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Top general pushes back on reports US ready for direct talks with Taliban

Top general pushes back on reports US ready for direct talks with Taliban

Officials from the NATO-led mission to train Afghan forces on Monday pushed back on reports that the U.S. is ready to start direct negotiations with the Taliban to end the 17-year-long war in Afghanistan.

Earlier on Monday, Reuters reported that Gen. John Nicholson, the top U.S. commander in Afghanistan and head of the NATO-led Resolute Support mission, said the U.S. is ready to join talks with the extremist group.

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“Our Secretary of State, Mr. (Mike) Pompeo, has said that we, the United States, are ready to talk to the Taliban and discuss the role of international forces,” Nicholson said during a visit with Afghan provincial and government representatives in Kandahar, according to the news agency.

“We hope that they realize this and that this will help to move the peace process forward.”

But the general later said in a Resolute Support statement that his words were “mischaracterized.”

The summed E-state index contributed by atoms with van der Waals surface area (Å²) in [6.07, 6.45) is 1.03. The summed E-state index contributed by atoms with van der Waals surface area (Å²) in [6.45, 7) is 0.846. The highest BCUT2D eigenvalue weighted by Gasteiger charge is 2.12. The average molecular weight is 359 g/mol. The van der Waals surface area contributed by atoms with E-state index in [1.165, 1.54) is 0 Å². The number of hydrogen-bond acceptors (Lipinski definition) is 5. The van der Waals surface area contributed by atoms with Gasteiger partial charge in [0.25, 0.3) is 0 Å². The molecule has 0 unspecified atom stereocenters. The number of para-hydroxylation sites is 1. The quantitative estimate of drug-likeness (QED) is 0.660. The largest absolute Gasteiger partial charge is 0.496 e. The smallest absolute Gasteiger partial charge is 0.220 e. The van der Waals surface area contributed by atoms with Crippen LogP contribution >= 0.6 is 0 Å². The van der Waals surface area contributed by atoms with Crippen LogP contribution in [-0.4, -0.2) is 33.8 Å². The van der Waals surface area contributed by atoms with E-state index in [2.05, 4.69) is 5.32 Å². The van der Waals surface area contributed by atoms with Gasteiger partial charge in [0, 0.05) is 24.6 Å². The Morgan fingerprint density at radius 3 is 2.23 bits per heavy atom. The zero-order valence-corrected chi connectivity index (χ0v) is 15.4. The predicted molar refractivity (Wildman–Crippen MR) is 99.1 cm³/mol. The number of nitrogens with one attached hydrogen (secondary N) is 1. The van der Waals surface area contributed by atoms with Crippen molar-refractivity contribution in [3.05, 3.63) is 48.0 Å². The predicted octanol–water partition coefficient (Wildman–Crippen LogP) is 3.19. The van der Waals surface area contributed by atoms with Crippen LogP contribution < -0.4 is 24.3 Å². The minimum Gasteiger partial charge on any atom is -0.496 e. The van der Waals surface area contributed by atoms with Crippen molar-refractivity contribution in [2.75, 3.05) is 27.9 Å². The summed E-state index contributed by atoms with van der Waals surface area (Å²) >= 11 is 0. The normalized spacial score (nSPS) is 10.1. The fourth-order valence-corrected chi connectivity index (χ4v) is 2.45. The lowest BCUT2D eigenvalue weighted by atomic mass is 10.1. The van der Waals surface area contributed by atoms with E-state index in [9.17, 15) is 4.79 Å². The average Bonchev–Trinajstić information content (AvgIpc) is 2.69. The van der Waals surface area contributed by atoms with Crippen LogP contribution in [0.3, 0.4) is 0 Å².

“The United States is not a substitute for the Afghan people or the Afghan government,” Nicholson said.

“My reaffirmation of Secretary Pompeo’s statement in which he said peace talks would include a discussion of international forces and that the United States is ready to work with the Taliban, the Afghan government and the Afghan people towards lasting peace was mischaracterized.”

Pompeo last week said the U.S. would be willing to take part in peace talks between Afghanistan and the Taliban, but the discussions would be Afghan-led, with the U.S. playing a supporting role.

Afghan President Ashraf Ghani has offered peace talks to the Taliban several times, but the militant group – who has long said they will first discuss peace only with the Americans – has so far rejected his requests.

The New York Times then reported late Sunday that the Trump administration, in a strategy shift, has ordered its top diplomats to seek direct talks with the Taliban to jump-start negotiations to end the war. 

President TrumpDonald TrumpHarry Reid reacts to Boehner book excerpt: 'We didn't mince words' Man arrested for allegedly threatening to stab undercover Asian officer in NYC Trump says GOP will take White House in 2024 in prepared speech MORE is reportedly frustrated with a lack of progress in the country since he unveiled a strategy last August to deploy an additional 3,000 U.S. troops – bringing the total to around 15,000 – and increasing air support for Afghan security forces. 

Resolute Support spokesman Army Lt. Col. Martin O’Donnell, said in the Monday statement the U.S. “is exploring all avenues to advance a peace process in close consultation with the Afghan government,” however, “this remains an Afghan-led process.”